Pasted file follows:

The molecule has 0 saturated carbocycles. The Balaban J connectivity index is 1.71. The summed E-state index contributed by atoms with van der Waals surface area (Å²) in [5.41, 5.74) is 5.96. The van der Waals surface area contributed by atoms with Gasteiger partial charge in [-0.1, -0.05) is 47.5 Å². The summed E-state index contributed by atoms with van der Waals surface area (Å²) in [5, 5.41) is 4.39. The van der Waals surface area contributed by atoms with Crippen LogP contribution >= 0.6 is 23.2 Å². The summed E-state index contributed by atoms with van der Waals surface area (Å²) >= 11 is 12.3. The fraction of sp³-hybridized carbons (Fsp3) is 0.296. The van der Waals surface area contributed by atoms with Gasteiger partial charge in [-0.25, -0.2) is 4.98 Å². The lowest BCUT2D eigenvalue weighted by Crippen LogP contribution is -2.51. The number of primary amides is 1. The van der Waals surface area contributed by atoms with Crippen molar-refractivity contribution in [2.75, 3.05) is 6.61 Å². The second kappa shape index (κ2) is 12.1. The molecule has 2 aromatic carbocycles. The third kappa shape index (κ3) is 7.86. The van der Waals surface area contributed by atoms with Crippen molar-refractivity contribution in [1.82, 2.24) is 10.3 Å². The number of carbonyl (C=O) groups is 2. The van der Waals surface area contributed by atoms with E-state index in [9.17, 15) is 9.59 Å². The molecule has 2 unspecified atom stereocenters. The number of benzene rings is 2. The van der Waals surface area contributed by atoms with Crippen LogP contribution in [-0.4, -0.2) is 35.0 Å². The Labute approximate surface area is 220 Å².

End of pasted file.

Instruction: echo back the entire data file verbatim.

The molecule has 0 saturated carbocycles. The Balaban J connectivity index is 1.71. The summed E-state index contributed by atoms with van der Waals surface area (Å²) in [5.41, 5.74) is 5.96. The van der Waals surface area contributed by atoms with Gasteiger partial charge in [-0.1, -0.05) is 47.5 Å². The summed E-state index contributed by atoms with van der Waals surface area (Å²) in [5, 5.41) is 4.39. The van der Waals surface area contributed by atoms with Crippen LogP contribution >= 0.6 is 23.2 Å². The summed E-state index contributed by atoms with van der Waals surface area (Å²) >= 11 is 12.3. The fraction of sp³-hybridized carbons (Fsp3) is 0.296. The van der Waals surface area contributed by atoms with Gasteiger partial charge in [-0.25, -0.2) is 4.98 Å². The lowest BCUT2D eigenvalue weighted by Crippen LogP contribution is -2.51. The number of primary amides is 1. The van der Waals surface area contributed by atoms with Crippen molar-refractivity contribution in [2.75, 3.05) is 6.61 Å². The second kappa shape index (κ2) is 12.1. The molecule has 2 aromatic carbocycles. The third kappa shape index (κ3) is 7.86. The van der Waals surface area contributed by atoms with Crippen molar-refractivity contribution in [1.82, 2.24) is 10.3 Å². The number of carbonyl (C=O) groups is 2. The van der Waals surface area contributed by atoms with E-state index in [9.17, 15) is 9.59 Å². The molecule has 2 unspecified atom stereocenters. The number of benzene rings is 2. The van der Waals surface area contributed by atoms with Crippen LogP contribution in [-0.4, -0.2) is 35.0 Å². The Labute approximate surface area is 220 Å².